A United Kingdom organization that polices engine oils accused of violating performance claims or industry specifications has stepped up its activities by starting a program to test samples drawn from market.
Officials with Verification of Lubricant Specifications said samples of 22 products were drawn in 2019 and tested by the Institute of Materials and were found to meet performance claims. IOM, which is based in the United States, already conducts such testing in Europe for ATIEL, the Technical Association of the European Lubricants Industry.
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“Whilst VLS has done a great job of reacting to cases that have been reported, the board were keen to take the next step in proactively testing market samples,” VLS Chairman Andrew Goddard said in a June 5 press release. “Overall, the products [sampled in 2019] were broadly in compliance, and therefore no further action is required at this time, which is positive news for the industry. We will continue to monitor samples in this way in the future and work with ATIEL on any issues relating to U.K. lubricants.”
VLS will continue to have samples from the U.K. market drawn and tested separately from ATIEL. VLS intends to focus on SAE 5W-30 oils as it considers that viscosity grade to be the most competitive segment of the market. The testing that IOM does on behalf of VLS will focus on key bench tests to meeting the European Automobile Manufacturers Association’s ACEA oil sequences: NOACK volatility, cold crank simulation or Cold Crank, Brookfield, kinematic viscosity, high-temperature high-shear, and analysis for sulfated ash, phosphorus, sulfur and total base number content.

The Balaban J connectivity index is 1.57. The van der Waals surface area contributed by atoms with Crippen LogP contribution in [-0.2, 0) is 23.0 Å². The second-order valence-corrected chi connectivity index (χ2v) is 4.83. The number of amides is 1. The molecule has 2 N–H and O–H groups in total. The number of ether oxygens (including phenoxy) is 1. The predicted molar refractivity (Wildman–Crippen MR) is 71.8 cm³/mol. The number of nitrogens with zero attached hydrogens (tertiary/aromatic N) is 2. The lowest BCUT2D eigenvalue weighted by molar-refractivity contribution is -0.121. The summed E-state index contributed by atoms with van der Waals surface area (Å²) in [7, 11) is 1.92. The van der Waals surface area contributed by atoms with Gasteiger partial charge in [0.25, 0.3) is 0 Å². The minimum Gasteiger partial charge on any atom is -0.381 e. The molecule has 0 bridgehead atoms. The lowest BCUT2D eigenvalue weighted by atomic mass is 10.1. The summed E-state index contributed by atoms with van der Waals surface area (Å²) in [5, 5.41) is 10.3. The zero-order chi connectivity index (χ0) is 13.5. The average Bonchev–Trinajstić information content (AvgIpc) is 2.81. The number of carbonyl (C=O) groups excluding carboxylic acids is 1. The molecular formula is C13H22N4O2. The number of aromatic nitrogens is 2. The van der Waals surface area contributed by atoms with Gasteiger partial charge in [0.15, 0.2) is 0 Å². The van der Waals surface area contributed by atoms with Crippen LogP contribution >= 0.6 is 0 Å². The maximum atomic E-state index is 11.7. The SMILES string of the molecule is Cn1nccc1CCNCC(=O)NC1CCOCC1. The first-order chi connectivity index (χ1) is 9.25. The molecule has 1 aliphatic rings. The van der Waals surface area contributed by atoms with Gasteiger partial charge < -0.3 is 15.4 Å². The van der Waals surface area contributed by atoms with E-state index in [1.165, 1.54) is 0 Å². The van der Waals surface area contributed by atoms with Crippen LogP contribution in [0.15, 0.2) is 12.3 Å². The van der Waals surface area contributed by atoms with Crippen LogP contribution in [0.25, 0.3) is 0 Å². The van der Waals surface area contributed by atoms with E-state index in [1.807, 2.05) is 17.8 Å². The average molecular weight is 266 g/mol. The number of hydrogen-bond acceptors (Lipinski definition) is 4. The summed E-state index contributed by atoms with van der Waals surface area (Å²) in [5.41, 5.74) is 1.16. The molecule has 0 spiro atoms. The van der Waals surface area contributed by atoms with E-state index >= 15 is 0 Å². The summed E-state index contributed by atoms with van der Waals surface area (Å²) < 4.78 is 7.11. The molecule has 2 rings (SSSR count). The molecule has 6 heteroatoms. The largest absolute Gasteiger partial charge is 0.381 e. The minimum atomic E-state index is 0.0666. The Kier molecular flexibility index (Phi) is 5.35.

If samples are found to be out of compliance, Goddard said, VLS will follow the same procedures it does for complaints that it receives – contacting the oil marketer to share their information and to discuss how the product can be brought into compliance. This could be done by adjusting the product formula, improving blending or packaging practices or by adjusting performance claims.
“If the marketer refuses to cooperate then VLS will publish the details of the case alongside the refusal to cooperate by the lubricant marketer,” Goddard said. “VLS will then follow up the case after six months to see what corrective action has been taken by the lubricant marketer and will escalate to the relevant statutory authorities if the product remains out of compliance, if necessary.” Such authorities include U.K. Trading Standards and ATIEL.